My Dream SQL Tool Features

It's interesting to jump back and forth between both programming models as lately I've been working on a decent size SQL 2K database (4M+ rows). Personally, I'm a Query Analyzer guy and I do all my SQL work there. I'm used to having IntelliSense in VS, which is annoying not to have in QA, but for some reason I live with 8pt fonts for queries, but I couldn't stand it in VS. Go figure. In any case here are my dream SQL Tool programming features:

DTS support for Importing XML

  • I'm uploading a monster (multi-gigabyte) XML file into SQL 2K and you should see the stupid pet tricks I have to do to load it. I *don't* want to manually define the schema and create a mapping file, and a VBS script to run it, etc I want to use DTS and have it see an XML file the same way it sees any other data source. It should inspect the XML file, give me a list of tables/types and let me map them to existing data.

Data Validation Rules

  • I won't elaborate here, but the data I've been working with is of unknown quality. As such I would love a way to easily validate that data. SQL has some easy validation rules (data type, nullability, joins), but I'd love more, like the ability to say that a date must be within a valid range, or that a number can't be negative, etc. I also want to be able to run these validation tests on data that already exists in a DB, in addition to running it as part of the data import process.

Unit Test Support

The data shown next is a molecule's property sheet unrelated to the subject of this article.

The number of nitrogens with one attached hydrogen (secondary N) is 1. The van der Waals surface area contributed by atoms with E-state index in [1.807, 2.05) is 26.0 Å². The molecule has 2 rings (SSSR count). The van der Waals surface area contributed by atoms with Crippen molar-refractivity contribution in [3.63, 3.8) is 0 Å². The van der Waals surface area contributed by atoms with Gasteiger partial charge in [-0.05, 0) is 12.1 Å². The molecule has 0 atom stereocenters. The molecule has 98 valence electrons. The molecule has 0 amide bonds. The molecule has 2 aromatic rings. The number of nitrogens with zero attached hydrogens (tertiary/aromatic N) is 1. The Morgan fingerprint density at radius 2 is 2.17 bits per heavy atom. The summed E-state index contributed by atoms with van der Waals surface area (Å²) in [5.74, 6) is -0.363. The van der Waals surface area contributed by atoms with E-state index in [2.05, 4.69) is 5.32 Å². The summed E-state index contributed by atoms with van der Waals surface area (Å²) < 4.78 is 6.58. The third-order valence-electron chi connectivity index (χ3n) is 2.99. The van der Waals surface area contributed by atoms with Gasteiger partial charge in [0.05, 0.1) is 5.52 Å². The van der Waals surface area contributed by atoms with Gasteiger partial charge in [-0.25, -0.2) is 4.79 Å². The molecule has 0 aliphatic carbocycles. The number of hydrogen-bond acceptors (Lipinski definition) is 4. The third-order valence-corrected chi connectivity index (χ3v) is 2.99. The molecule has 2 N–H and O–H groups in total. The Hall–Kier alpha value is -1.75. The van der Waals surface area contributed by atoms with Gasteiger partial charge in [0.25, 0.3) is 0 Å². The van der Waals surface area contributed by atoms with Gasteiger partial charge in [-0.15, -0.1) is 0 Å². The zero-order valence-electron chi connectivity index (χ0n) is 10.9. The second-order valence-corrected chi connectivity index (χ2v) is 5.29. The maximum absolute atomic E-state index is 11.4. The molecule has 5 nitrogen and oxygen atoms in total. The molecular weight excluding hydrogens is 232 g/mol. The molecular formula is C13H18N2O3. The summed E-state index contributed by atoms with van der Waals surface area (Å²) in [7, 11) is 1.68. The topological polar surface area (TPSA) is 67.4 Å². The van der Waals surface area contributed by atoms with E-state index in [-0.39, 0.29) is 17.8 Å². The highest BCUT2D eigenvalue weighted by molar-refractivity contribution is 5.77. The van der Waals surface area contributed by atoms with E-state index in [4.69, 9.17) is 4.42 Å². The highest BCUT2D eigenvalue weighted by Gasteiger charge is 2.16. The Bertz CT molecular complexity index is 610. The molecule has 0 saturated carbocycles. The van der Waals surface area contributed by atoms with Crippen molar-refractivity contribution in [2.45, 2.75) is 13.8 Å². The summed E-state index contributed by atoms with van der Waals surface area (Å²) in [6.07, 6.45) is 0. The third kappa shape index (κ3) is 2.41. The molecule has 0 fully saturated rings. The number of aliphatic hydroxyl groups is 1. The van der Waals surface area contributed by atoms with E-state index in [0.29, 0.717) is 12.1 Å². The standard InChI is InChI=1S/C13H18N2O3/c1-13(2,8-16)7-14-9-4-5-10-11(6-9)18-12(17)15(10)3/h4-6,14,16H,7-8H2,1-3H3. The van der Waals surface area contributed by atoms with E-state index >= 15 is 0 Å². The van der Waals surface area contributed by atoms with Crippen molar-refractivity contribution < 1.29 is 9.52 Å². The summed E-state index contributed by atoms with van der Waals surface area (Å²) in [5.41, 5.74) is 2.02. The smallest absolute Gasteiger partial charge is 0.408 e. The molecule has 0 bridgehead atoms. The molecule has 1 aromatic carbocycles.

• Given the above point on unknown data quality, I would love a way to stub out unit tests to test for data integrity, as well as to test results of queries/views/stored procs against dummy data. You could even have code coverage tools. 


  • Rename - I would love a Rename refactoring for variables, table/view data types and any other DB objects. The refactoring would automatically check and update any dependencies, comments, etc just like VS 2005.
  • Extract to Stored Procedure/Function - How many times have you seen a 10+ page query that is completely procedural and poorly organized? You'll find 1/2 of the code copy/pasted into about five other stored procs too. Having the ability to refactor and componentize queries (where possible) would rock.
  • Extract to Lookup Table - Take a table Customer with a varchar(50) column named State with values like "Alabama, Arkansas,...". Extract the unique values to a Lookup table with the structure like (State_PK, State_text) and have a wizard walk you through setting up the state lookup table name, PK name and type, and take the extracted values/datatypes (the state names) automatically add it to the lookup table in a column with the same name/data type. The original table would of course remove the State varchar column and instead add a foreign key relationship based on State_PK.
  • Convert Columns to Rows or Convert Rows to Columns- There may be a time when you have data of an unknown structure that you use a Row based table structure. A row based structure doesn't define the specific columns, but instead has only a couple of columns like Key and Value. There are times when you need to convert an already existing DB design between these. Although more rare, it's definitely a pain, and something that you could easily automate.
  • Promote Local to Parameter - This would be nice to have, in particular if it was integrated with the Client Code Dependency analysis feature (below).